Such hopes are quickly dashed, however, since the classical random graphs are all homogeneous, in the sense that all vertices (or indeed all k-sets of vertices) are a priori equivalent in the model. Most real-world networks are not at all like this, as seen most easily from their often unbalanced (power-law) degree sequences. Thus, in order to model such graphs, a host of inhomogeneous random graph models have been constructed and studied.

In this paper we shall survey a number of these models and the basic results proved about the inhomogeneous sparse (bounded average degree) random graphs they give rise to. We shall focus on mathematically tractable models, which often means models with independence between edges, and in particular on the very general sparse inhomogeneous models of Bollob´as, Janson and Riordan. The ?rst of these encompasses a great range of earlier models of this type; the second, the inhomogeneous clustering model, goes much further, allowing for the presence of clustering while retaining tractability.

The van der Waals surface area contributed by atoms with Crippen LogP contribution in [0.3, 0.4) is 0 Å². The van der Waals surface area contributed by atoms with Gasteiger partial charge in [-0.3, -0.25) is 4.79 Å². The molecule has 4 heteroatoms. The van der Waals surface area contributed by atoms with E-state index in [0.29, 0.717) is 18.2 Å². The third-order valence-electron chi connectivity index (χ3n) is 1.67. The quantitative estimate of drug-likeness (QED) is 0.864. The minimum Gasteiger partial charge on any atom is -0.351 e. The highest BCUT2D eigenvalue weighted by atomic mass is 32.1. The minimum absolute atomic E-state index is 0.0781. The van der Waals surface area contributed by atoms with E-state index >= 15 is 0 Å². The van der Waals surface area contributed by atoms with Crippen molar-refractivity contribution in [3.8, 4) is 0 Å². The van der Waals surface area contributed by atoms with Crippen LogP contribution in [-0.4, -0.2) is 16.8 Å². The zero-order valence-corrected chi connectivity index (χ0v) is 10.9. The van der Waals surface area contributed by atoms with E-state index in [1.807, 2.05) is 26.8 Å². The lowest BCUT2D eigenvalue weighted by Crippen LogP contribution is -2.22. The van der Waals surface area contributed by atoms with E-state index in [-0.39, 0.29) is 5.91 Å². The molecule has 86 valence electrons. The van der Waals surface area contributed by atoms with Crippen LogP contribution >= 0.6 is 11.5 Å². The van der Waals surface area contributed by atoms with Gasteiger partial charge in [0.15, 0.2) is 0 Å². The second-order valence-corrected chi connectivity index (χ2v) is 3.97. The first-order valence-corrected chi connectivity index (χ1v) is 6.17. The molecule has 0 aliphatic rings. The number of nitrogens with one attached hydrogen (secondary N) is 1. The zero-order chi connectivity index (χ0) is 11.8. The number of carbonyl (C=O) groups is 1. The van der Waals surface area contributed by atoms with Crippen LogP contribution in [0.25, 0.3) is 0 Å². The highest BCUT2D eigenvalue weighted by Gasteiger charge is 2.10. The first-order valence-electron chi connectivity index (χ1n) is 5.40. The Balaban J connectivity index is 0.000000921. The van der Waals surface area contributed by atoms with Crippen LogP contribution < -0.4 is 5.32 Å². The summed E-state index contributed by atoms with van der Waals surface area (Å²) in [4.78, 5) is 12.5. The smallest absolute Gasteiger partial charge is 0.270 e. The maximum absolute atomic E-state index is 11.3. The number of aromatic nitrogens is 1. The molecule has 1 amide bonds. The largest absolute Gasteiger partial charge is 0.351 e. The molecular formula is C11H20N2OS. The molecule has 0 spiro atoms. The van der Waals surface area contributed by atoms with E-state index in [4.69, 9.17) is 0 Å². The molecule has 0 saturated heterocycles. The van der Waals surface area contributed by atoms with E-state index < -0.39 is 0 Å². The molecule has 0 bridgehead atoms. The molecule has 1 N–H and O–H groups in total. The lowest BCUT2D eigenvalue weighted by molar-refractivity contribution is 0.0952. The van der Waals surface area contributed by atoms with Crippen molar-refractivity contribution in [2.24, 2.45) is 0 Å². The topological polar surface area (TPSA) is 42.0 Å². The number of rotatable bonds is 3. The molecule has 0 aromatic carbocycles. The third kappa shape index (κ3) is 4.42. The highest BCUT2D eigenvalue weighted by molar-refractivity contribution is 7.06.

We are not only interested in our inhomogeneous random graphs themselves, but also in the random subgraphs obtained by keeping their edges with a certain probability p. Our main interest is in the phase transition that takes place around a certain critical value p0 of p, when the component structure of the random subgraph undergoes a sudden change. The quintessential phase transition occurs in the classical binomial random graph G(n, c/n) as c grows from less than 1 to greater than 1 and, as shown by Erd?os and R´enyi, a unique largest component, the giant component, is born.

A ubiquitous theme of our paper is the use of branching processes in the study of random graphs. This ‘modern’ approach to random graphs is crucial in the study of the very general models of inhomogeneous random graphs mentioned above. To illustrate the power of branching processes, we show how they can be used to reprove sharp results about the classical random graph G(n, c/n), ?rst proved by Bollob´as and Luczak over twenty years ago. When it comes to inhomogeneous models, we shall have time only to sketch the connection to branching processes. Finally, we close by discussing the question of how to tell whether a given model is appropriate in a given situation. This leads to many fascinating questions about metrics for sparse graphs, and their relationship to existing models and potential new models."